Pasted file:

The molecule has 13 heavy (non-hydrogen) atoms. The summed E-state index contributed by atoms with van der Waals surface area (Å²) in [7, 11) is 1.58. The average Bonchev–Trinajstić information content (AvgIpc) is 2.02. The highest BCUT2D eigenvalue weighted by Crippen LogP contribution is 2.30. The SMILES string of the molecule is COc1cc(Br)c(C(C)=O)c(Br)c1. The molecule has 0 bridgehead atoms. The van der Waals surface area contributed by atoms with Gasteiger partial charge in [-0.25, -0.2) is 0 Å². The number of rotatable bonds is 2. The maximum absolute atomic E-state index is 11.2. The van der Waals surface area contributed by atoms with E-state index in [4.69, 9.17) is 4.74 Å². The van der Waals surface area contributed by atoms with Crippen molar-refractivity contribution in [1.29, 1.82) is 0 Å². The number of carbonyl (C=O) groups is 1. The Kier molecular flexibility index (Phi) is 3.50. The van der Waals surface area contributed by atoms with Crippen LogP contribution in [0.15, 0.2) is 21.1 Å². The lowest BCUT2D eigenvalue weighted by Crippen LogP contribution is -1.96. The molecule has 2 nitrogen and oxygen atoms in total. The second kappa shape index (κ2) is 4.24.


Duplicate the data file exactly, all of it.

The molecule has 13 heavy (non-hydrogen) atoms. The summed E-state index contributed by atoms with van der Waals surface area (Å²) in [7, 11) is 1.58. The average Bonchev–Trinajstić information content (AvgIpc) is 2.02. The highest BCUT2D eigenvalue weighted by Crippen LogP contribution is 2.30. The SMILES string of the molecule is COc1cc(Br)c(C(C)=O)c(Br)c1. The molecule has 0 bridgehead atoms. The van der Waals surface area contributed by atoms with Gasteiger partial charge in [-0.25, -0.2) is 0 Å². The number of rotatable bonds is 2. The maximum absolute atomic E-state index is 11.2. The van der Waals surface area contributed by atoms with E-state index in [4.69, 9.17) is 4.74 Å². The van der Waals surface area contributed by atoms with Crippen molar-refractivity contribution in [1.29, 1.82) is 0 Å². The number of carbonyl (C=O) groups is 1. The Kier molecular flexibility index (Phi) is 3.50. The van der Waals surface area contributed by atoms with Crippen LogP contribution in [0.15, 0.2) is 21.1 Å². The lowest BCUT2D eigenvalue weighted by Crippen LogP contribution is -1.96. The molecule has 2 nitrogen and oxygen atoms in total. The second kappa shape index (κ2) is 4.24.